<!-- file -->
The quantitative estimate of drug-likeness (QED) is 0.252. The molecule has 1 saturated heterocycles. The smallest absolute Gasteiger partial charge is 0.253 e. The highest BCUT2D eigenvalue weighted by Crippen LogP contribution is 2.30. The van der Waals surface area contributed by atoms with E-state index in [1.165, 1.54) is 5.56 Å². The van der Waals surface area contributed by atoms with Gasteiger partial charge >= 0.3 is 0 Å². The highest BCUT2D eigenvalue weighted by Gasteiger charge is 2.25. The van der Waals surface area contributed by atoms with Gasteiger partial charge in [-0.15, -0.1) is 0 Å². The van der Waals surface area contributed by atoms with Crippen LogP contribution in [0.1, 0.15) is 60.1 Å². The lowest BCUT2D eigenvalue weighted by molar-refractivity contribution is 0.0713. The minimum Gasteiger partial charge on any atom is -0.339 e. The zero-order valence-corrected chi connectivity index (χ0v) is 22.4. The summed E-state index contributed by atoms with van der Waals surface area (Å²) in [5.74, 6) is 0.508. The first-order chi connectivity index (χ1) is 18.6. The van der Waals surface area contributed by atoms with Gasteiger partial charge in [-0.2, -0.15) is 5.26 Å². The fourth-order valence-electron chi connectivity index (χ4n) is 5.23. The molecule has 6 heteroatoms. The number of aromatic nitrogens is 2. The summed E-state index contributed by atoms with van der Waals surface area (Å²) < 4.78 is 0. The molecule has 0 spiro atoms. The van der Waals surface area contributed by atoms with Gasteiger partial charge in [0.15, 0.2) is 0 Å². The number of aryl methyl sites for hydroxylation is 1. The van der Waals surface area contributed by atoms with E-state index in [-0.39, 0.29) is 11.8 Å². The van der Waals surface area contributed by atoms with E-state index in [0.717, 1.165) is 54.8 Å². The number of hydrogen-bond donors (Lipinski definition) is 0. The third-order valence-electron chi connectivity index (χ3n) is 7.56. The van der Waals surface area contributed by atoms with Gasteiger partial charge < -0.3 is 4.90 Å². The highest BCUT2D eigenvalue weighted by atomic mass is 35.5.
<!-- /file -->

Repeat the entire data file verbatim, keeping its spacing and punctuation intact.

The quantitative estimate of drug-likeness (QED) is 0.252. The molecule has 1 saturated heterocycles. The smallest absolute Gasteiger partial charge is 0.253 e. The highest BCUT2D eigenvalue weighted by Crippen LogP contribution is 2.30. The van der Waals surface area contributed by atoms with E-state index in [1.165, 1.54) is 5.56 Å². The van der Waals surface area contributed by atoms with Gasteiger partial charge >= 0.3 is 0 Å². The highest BCUT2D eigenvalue weighted by Gasteiger charge is 2.25. The van der Waals surface area contributed by atoms with Gasteiger partial charge in [-0.15, -0.1) is 0 Å². The van der Waals surface area contributed by atoms with Crippen LogP contribution in [0.1, 0.15) is 60.1 Å². The lowest BCUT2D eigenvalue weighted by molar-refractivity contribution is 0.0713. The minimum Gasteiger partial charge on any atom is -0.339 e. The zero-order valence-corrected chi connectivity index (χ0v) is 22.4. The summed E-state index contributed by atoms with van der Waals surface area (Å²) in [5.74, 6) is 0.508. The first-order chi connectivity index (χ1) is 18.6. The van der Waals surface area contributed by atoms with Gasteiger partial charge in [-0.2, -0.15) is 5.26 Å². The fourth-order valence-electron chi connectivity index (χ4n) is 5.23. The molecule has 6 heteroatoms. The number of aromatic nitrogens is 2. The summed E-state index contributed by atoms with van der Waals surface area (Å²) < 4.78 is 0. The molecule has 0 spiro atoms. The van der Waals surface area contributed by atoms with Gasteiger partial charge in [0.15, 0.2) is 0 Å². The number of aryl methyl sites for hydroxylation is 1. The van der Waals surface area contributed by atoms with E-state index in [-0.39, 0.29) is 11.8 Å². The van der Waals surface area contributed by atoms with E-state index in [0.717, 1.165) is 54.8 Å². The number of hydrogen-bond donors (Lipinski definition) is 0. The third-order valence-electron chi connectivity index (χ3n) is 7.56. The van der Waals surface area contributed by atoms with Gasteiger partial charge < -0.3 is 4.90 Å². The highest BCUT2D eigenvalue weighted by atomic mass is 35.5.